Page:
Multiple arrests have been made across the country as a growing trend of young people have tried to emulate "Project X," a new film about a high school house party that rages out of control.
What sounds like the plot of almost every teen movie ever made, "Project X" is about a group of teenage nerds throwing a party to gain popularity, while their parents are out of town, only the party gets out of hand. Suddenly there are explosions, cars driving into swimming pools and a SWAT team.
The film, which is meant to look like it was shot and pieced together by a hand-held camcorder, was produced by Todd Phillips of "Hangover" franchise fame and has grossed more than $40 million dollars at the box office. Not bad considering it was made in five weeks with no big-name actors.
However, police say more and more teens have started emulating the film in real life with throwing "Project X parties."
In Miami, police say they found a foreclosed home that was not just vandalized, but trashed. They arrested the would-be host before the party happened, but no one told the nearly 2,000 people who showed up later that night that the party was off.
A Michigan father put an end to a "Project X" party when he discovered his son was planning a copycat bash. Mikey Vasovski had tweeted invitations and plans for the party from his Twitter account, writing things like, "Anyone have a strobe light?"
Suddenly Vasovski's tweets became a top trend on Twitter and he began receiving RSVP's from around the world.
"I kind of did it as a joke, but I guess people took it as oh, I'm trying to throw the next Project X," he later told ABC affiliate WXYZ."I am sorry about what happened. We didn't mean it to get that big."
His father made him cancel the party and police even camped outside their house to deter any potential party goers. It may have cramped his style, but it upped his street cred -- a local division of Gawker offered Mikey Vasovski a job because they were impressed with his marketing skills.
Mark Stephens, a retired detective-turned-private investigator, said the damages inflicted by these types of "Project X" parties are nothing to laugh at. He was recently hired to look into what happened at a trashed suburban Houston home nearly two weeks ago.
"We determined was there was you know, a wild party that got out of control, and the interior of the home was just destroyed," Stephens said.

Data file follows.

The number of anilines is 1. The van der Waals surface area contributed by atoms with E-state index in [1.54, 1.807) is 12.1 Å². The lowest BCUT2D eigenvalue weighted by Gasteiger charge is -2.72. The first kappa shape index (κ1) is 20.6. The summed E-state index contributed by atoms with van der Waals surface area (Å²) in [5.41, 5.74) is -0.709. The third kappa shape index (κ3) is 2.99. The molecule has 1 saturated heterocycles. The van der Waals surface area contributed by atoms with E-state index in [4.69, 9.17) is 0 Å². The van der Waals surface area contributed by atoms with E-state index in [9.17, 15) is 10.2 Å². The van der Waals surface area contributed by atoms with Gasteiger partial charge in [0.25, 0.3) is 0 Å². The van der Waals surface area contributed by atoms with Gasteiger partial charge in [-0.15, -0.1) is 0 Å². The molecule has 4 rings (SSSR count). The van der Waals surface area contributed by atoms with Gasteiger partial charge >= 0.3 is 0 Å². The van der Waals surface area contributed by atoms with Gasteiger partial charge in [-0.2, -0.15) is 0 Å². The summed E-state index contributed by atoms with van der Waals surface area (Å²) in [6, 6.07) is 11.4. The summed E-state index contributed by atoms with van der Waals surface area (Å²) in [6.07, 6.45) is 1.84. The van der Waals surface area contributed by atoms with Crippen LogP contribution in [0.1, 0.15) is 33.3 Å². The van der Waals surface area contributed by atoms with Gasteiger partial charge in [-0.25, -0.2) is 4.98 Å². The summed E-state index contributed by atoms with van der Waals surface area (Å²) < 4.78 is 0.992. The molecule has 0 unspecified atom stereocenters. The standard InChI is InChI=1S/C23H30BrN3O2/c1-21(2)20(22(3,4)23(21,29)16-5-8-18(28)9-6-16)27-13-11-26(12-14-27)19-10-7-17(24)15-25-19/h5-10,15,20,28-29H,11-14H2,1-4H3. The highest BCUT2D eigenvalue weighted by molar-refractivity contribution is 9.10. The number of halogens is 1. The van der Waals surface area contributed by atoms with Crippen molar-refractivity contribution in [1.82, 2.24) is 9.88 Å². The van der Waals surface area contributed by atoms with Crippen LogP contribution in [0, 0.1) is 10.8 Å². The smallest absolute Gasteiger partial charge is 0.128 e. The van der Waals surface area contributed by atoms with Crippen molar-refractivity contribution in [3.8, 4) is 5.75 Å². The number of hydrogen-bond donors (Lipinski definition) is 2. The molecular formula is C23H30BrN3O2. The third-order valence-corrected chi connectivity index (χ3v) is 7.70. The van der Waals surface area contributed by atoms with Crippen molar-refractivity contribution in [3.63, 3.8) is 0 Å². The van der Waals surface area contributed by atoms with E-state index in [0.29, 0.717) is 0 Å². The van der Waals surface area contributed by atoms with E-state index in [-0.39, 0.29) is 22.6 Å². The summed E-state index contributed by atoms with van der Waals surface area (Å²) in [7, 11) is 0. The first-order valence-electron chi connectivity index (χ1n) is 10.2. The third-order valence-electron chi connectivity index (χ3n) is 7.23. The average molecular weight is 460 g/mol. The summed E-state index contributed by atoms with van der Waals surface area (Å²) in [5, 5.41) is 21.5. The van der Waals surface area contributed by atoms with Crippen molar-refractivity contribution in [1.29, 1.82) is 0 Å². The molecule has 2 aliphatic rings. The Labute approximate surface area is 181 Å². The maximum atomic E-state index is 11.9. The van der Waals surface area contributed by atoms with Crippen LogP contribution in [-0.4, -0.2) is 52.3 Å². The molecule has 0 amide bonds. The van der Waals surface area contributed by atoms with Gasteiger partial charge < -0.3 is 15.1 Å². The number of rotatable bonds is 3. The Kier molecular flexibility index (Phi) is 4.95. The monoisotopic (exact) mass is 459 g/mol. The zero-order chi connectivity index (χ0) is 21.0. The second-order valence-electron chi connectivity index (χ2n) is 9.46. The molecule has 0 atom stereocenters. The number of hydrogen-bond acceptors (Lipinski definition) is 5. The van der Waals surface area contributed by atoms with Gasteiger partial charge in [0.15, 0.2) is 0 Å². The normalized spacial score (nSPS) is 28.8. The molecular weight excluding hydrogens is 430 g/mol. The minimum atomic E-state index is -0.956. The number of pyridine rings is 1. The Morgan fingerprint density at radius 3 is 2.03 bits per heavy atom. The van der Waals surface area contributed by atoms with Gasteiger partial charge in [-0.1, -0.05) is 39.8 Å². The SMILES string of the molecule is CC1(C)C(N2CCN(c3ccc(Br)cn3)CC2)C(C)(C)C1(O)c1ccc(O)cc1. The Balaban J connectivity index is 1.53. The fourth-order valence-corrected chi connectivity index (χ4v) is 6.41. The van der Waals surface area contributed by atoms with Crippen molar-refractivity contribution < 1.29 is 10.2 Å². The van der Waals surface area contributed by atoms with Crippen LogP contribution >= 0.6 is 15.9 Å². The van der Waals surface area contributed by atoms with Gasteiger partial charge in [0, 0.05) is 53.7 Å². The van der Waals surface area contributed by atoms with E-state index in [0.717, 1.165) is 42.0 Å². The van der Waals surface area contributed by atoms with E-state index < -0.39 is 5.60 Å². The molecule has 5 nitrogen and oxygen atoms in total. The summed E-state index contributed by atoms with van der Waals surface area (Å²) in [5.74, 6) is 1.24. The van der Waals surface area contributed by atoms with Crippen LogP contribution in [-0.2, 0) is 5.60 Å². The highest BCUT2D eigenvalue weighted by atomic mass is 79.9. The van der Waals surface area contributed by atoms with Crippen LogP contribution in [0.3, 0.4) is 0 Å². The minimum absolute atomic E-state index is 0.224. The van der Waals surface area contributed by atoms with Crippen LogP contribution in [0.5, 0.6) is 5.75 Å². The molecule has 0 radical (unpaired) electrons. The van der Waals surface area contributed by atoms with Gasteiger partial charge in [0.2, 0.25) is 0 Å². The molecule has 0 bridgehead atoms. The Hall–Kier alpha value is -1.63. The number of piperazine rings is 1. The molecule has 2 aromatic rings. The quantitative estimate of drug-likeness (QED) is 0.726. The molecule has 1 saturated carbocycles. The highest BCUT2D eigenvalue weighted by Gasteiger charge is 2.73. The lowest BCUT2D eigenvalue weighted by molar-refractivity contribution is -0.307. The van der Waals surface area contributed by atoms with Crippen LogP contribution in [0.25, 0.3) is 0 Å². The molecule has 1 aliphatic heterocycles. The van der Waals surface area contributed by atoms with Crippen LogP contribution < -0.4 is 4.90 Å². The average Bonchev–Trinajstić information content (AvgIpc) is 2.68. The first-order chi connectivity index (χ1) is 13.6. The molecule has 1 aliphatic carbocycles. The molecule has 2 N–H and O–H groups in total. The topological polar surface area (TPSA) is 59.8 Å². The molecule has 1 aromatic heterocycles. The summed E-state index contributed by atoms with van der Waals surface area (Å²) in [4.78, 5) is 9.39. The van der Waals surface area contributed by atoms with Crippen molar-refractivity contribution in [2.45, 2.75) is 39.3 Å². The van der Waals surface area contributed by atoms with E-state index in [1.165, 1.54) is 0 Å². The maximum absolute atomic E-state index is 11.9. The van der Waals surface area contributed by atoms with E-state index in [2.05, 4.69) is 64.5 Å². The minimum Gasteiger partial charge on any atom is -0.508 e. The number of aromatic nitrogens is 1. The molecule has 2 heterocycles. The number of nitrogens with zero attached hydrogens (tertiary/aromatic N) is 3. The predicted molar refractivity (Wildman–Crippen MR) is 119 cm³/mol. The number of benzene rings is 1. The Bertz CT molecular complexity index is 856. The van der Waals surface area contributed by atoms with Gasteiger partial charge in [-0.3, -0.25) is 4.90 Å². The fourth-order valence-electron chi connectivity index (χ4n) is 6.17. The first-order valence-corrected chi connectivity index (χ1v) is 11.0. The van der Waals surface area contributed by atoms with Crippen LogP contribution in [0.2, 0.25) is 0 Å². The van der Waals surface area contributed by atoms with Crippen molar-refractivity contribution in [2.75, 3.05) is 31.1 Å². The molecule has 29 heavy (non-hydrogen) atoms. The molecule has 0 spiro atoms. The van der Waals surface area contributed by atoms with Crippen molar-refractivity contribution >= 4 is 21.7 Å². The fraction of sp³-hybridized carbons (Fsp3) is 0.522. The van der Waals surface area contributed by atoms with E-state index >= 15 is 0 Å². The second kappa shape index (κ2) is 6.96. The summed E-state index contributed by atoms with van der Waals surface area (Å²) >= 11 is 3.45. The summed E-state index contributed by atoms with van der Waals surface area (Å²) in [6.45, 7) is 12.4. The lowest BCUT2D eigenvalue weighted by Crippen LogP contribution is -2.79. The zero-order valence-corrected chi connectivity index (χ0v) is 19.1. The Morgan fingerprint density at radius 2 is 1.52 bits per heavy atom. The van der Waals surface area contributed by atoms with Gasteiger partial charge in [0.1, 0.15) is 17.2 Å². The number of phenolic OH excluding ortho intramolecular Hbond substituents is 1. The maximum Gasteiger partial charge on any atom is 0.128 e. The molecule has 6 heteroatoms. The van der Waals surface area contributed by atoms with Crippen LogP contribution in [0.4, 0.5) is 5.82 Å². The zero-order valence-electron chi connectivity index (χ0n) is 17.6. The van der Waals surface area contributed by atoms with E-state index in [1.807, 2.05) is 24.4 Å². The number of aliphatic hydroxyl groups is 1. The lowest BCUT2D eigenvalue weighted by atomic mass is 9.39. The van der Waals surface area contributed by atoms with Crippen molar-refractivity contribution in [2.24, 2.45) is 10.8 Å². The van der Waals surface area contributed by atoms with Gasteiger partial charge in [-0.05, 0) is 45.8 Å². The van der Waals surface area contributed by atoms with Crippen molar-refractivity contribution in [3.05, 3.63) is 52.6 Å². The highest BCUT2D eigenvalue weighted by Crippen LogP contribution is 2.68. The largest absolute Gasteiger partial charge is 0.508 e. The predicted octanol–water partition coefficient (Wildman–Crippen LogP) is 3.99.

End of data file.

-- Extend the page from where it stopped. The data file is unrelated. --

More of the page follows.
He said he believes that there is no question that the party that occurred at the house was a "Project X" copycat.
"We came back the next night hoping or figuring that they would come back, and they did," Stephens said. "There was another party, same neighborhood, remote location, same street, just two houses down. The ones that we detained at the scene, you know, I asked them why, what was this all about, and they said 'Project X.'"
Houston police said they have recently charged 11 people with criminal trespassing in connection to "Project X" parties -- each could be punished with up to six months in jail and a $2,000 fine.
Another alleged "Project X" party in Houston went from fun to fatal in a matter of seconds. After the invitation went viral on Facebook and Twitter, almost 1,000 people showed up, and while police were trying to break it up, one party goer started shooting. Ryan Spikes, an 18-year-old high school senior and star football player, was killed.
In response to the "Project X" copycat parties, Warner Bros., the studio that distributed the film, told ABC News in a statement:
"These incidents are deplorable and it goes without saying that "Project X" is a fictional movie and that Warner Bros. does not condone--and strongly discourages—anyone from attempting to imitate conduct portrayed by actors in a controlled environment during the filming of a motion picture."
But even if teens can be persuaded NOT to try this at home, for many of the kids turning out in force to see "Project X" this weekend, throwing a part when your parents are away seems like a rite of passage. And Hollywood seems to agree. A "Project X" sequel is already in the works.